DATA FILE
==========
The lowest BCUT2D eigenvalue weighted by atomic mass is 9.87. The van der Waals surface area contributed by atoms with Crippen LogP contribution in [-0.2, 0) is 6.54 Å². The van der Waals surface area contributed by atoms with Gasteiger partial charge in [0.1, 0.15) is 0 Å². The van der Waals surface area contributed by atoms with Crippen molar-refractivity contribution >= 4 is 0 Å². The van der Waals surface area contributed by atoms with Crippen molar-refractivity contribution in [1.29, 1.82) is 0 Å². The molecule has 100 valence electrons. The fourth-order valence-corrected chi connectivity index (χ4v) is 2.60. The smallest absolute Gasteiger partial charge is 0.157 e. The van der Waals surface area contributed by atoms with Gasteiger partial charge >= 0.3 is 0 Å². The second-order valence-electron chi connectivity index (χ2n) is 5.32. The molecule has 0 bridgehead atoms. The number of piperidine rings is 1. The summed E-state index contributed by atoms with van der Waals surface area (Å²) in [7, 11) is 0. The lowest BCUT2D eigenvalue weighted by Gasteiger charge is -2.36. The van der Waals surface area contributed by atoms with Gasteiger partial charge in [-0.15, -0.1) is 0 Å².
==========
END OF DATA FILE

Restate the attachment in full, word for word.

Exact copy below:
The lowest BCUT2D eigenvalue weighted by atomic mass is 9.87. The van der Waals surface area contributed by atoms with Crippen LogP contribution in [-0.2, 0) is 6.54 Å². The van der Waals surface area contributed by atoms with Gasteiger partial charge in [0.1, 0.15) is 0 Å². The van der Waals surface area contributed by atoms with Crippen molar-refractivity contribution >= 4 is 0 Å². The van der Waals surface area contributed by atoms with Crippen molar-refractivity contribution in [1.29, 1.82) is 0 Å². The molecule has 100 valence electrons. The fourth-order valence-corrected chi connectivity index (χ4v) is 2.60. The smallest absolute Gasteiger partial charge is 0.157 e. The van der Waals surface area contributed by atoms with Gasteiger partial charge >= 0.3 is 0 Å². The second-order valence-electron chi connectivity index (χ2n) is 5.32. The molecule has 0 bridgehead atoms. The number of piperidine rings is 1. The summed E-state index contributed by atoms with van der Waals surface area (Å²) in [7, 11) is 0. The lowest BCUT2D eigenvalue weighted by Gasteiger charge is -2.36. The van der Waals surface area contributed by atoms with Gasteiger partial charge in [-0.15, -0.1) is 0 Å².